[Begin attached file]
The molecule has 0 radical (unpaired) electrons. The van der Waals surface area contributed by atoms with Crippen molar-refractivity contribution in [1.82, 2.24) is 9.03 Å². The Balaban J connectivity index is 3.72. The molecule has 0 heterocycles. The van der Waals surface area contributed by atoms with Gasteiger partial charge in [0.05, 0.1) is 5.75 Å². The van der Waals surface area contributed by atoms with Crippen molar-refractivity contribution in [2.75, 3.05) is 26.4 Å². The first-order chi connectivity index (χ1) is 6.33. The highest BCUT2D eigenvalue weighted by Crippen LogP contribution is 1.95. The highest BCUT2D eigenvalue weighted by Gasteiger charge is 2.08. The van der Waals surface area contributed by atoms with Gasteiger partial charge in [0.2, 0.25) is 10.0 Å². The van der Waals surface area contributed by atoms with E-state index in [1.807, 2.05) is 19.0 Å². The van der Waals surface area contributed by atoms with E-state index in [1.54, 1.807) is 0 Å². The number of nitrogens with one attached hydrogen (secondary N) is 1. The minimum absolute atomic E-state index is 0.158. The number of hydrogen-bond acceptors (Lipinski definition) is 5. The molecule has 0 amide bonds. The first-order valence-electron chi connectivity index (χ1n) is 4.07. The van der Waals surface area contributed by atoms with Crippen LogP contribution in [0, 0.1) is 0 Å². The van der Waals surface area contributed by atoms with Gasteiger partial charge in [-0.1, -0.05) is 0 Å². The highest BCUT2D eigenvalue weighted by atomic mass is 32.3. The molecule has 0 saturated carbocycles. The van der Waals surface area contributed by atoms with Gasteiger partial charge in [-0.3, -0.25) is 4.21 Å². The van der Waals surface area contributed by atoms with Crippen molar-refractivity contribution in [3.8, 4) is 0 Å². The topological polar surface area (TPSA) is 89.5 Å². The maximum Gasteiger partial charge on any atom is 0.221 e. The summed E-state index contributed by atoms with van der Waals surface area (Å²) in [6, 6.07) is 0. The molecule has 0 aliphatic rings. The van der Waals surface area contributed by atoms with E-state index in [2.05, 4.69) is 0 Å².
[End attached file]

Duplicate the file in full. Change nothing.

The molecule has 0 radical (unpaired) electrons. The van der Waals surface area contributed by atoms with Crippen molar-refractivity contribution in [1.82, 2.24) is 9.03 Å². The Balaban J connectivity index is 3.72. The molecule has 0 heterocycles. The van der Waals surface area contributed by atoms with Gasteiger partial charge in [0.05, 0.1) is 5.75 Å². The van der Waals surface area contributed by atoms with Crippen molar-refractivity contribution in [2.75, 3.05) is 26.4 Å². The first-order chi connectivity index (χ1) is 6.33. The highest BCUT2D eigenvalue weighted by Crippen LogP contribution is 1.95. The highest BCUT2D eigenvalue weighted by Gasteiger charge is 2.08. The van der Waals surface area contributed by atoms with Gasteiger partial charge in [0.2, 0.25) is 10.0 Å². The van der Waals surface area contributed by atoms with E-state index in [1.807, 2.05) is 19.0 Å². The van der Waals surface area contributed by atoms with E-state index in [1.54, 1.807) is 0 Å². The number of nitrogens with one attached hydrogen (secondary N) is 1. The minimum absolute atomic E-state index is 0.158. The number of hydrogen-bond acceptors (Lipinski definition) is 5. The molecule has 0 amide bonds. The first-order valence-electron chi connectivity index (χ1n) is 4.07. The van der Waals surface area contributed by atoms with Crippen LogP contribution in [0, 0.1) is 0 Å². The van der Waals surface area contributed by atoms with Gasteiger partial charge in [-0.1, -0.05) is 0 Å². The highest BCUT2D eigenvalue weighted by atomic mass is 32.3. The molecule has 0 saturated carbocycles. The van der Waals surface area contributed by atoms with Gasteiger partial charge in [-0.3, -0.25) is 4.21 Å². The van der Waals surface area contributed by atoms with Crippen molar-refractivity contribution in [3.8, 4) is 0 Å². The topological polar surface area (TPSA) is 89.5 Å². The maximum Gasteiger partial charge on any atom is 0.221 e. The summed E-state index contributed by atoms with van der Waals surface area (Å²) in [6, 6.07) is 0. The molecule has 0 aliphatic rings. The van der Waals surface area contributed by atoms with E-state index in [2.05, 4.69) is 0 Å².